Kaye's Classic Comedy on the Blu that is True: Paramount's Court Jester

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The Court Jester

The comedic genius of Danny Kaye shines no brighter anywhere than it does in his medieval musical with more castle intrigue than any film that's ever swashed a buckle or buckled a swash. Kaye plays Humbert Hawkins, a former carnival worker who left his job to join up with The Black Fox (Edward Ashley), a Robin Hood figure who rallies folks to help him defend the country against the tyrannical King Roderick I (Cecil Parker), who assumed the throne after he had his men kill the entire royal family.

But a child of the royal family survived, an infant, spirited away by The Black Fox's men. They must safeguard the child and take down the king to return liberty to the land. But to get into the castle, they must get the key to a secret passage, a key held by the king himself. To do this, Hawkins must travel with Maid Jean (Glynis Johns) to deliver the child into the protective arms of an abbey -- but on the way they encounter a jester, traveling to the court from Italy to assume his new duties for the king. Jean and Hawkins hatch a plot to impersonate the jester, get close to the king, get the key, and then open the tunnel for the Fox's men to invade.

But the plans run off the track when Hawkins mistakenly thinks his "inside man' to assist him is Sir Ravenhurst (Basil Rathbone) -- trusted advisor to the King. And Ravenhurst believes Hawkins is an assassin, hired by one of his men at his behest, to take down his three rivals so the he alone may have the king's ear. Further complicating things, Roderick is proposing an alliance with the men of Sir Griswold (Robert Middleton), in exchange for marrying to Griswold his daughter, Princess Gwendolyn (Angela Lansbury), who will only marry for love -- and thanks to her sorcerous handmaiden, Griselda (Mildred Natwick), believes Hawkins to be that love.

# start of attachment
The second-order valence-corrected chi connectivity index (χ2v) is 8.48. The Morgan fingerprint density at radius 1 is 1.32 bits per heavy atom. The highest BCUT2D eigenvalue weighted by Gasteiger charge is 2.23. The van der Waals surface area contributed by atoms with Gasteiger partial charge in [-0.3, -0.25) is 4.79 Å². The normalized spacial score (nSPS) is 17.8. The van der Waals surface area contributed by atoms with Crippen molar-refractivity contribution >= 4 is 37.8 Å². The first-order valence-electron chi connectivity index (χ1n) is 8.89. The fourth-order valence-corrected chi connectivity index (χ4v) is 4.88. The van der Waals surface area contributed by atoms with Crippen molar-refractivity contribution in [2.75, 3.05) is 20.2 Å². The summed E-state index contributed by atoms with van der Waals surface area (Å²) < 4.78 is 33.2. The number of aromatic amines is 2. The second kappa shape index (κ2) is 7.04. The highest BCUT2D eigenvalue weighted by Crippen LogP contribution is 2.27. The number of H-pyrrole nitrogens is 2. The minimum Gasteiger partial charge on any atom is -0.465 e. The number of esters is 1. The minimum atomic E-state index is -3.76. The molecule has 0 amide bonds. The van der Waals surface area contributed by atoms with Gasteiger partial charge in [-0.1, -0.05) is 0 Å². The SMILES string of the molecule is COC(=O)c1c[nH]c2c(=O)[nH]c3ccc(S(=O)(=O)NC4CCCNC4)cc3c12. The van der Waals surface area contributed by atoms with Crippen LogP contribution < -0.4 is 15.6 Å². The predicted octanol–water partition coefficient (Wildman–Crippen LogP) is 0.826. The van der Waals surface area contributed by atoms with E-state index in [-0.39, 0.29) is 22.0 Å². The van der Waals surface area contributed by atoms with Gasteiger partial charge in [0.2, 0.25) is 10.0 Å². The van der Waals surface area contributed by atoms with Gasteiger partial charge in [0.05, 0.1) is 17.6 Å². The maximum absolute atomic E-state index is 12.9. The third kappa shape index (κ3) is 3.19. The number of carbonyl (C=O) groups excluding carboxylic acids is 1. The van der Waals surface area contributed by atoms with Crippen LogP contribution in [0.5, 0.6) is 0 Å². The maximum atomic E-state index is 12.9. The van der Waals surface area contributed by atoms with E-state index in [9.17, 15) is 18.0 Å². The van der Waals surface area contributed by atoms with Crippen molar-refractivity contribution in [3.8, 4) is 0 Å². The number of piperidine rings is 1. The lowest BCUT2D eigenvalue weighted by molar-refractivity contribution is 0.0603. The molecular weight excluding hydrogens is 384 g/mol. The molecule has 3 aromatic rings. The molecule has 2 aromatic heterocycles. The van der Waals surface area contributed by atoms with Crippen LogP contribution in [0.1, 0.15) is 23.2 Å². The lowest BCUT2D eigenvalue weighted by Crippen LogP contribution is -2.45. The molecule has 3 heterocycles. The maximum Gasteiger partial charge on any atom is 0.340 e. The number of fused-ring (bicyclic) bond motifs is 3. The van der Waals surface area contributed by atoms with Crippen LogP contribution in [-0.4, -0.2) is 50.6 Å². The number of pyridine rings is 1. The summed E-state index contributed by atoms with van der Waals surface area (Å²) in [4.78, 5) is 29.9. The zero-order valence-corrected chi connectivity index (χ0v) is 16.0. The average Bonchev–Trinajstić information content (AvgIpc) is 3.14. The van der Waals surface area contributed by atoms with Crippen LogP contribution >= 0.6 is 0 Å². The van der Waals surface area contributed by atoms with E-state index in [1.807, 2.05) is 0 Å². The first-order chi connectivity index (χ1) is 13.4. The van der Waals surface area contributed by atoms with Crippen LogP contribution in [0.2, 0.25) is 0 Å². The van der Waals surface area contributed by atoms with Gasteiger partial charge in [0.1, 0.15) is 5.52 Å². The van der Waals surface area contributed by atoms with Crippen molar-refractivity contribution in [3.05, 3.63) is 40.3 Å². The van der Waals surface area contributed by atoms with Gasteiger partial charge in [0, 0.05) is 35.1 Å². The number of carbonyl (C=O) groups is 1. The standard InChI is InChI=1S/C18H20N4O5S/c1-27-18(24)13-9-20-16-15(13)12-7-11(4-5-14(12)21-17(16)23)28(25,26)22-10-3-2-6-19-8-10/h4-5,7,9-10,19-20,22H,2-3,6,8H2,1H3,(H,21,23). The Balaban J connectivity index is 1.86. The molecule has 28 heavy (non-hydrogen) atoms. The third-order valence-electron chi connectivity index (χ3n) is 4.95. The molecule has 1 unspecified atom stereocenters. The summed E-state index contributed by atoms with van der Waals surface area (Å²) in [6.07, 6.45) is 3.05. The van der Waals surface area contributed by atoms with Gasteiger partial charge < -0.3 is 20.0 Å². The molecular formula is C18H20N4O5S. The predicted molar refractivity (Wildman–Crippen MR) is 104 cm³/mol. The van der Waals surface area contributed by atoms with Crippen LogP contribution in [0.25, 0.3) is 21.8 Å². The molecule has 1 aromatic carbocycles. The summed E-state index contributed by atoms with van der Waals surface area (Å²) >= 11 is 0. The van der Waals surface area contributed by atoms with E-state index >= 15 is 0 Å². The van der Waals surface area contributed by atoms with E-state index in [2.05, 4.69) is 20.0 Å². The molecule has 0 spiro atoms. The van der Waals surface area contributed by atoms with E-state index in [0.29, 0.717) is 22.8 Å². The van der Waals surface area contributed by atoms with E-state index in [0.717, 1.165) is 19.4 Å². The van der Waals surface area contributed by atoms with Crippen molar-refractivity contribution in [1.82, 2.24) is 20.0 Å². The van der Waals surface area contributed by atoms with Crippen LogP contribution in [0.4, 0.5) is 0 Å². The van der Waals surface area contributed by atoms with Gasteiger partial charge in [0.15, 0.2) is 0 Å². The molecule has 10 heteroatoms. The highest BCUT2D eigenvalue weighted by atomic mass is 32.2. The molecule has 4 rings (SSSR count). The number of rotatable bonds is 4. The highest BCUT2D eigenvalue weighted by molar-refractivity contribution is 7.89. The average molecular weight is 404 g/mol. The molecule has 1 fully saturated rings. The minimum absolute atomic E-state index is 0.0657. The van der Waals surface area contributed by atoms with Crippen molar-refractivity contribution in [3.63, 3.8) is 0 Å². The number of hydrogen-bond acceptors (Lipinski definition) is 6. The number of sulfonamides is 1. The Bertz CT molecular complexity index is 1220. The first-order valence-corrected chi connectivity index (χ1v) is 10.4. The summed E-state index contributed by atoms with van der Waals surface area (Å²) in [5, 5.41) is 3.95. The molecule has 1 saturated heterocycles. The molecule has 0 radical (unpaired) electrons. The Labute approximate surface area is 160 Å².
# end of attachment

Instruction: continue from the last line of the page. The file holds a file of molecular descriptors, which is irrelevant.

Plots get intertwined, everyone thinks everyone else is doing something else, and an intricate web of comedy is woven into a tapestry of classic entertainment. Kaye's ability to transform from one personality to another (when Griselda hypnotizes him to become a dashing man of action at the snap of a finger) is sheer wonder to watch, and the classic "Vessel with the Pestle" bit is still quoted by fans fifty years later.

Paramount's The Court Jester has never looked better than now with this remastered Blu-ray release. Kaye's swift wit and swifter tongue are a master class in performance acting. Batman fans with a keen eye in among our readers will pick out Alan Napier (Batman 1966's Alfred) as one of Ravenhurst's three targeted rivals, Sir Brockhurst.

Add this family classic to your collection today.

5.0 / 5.0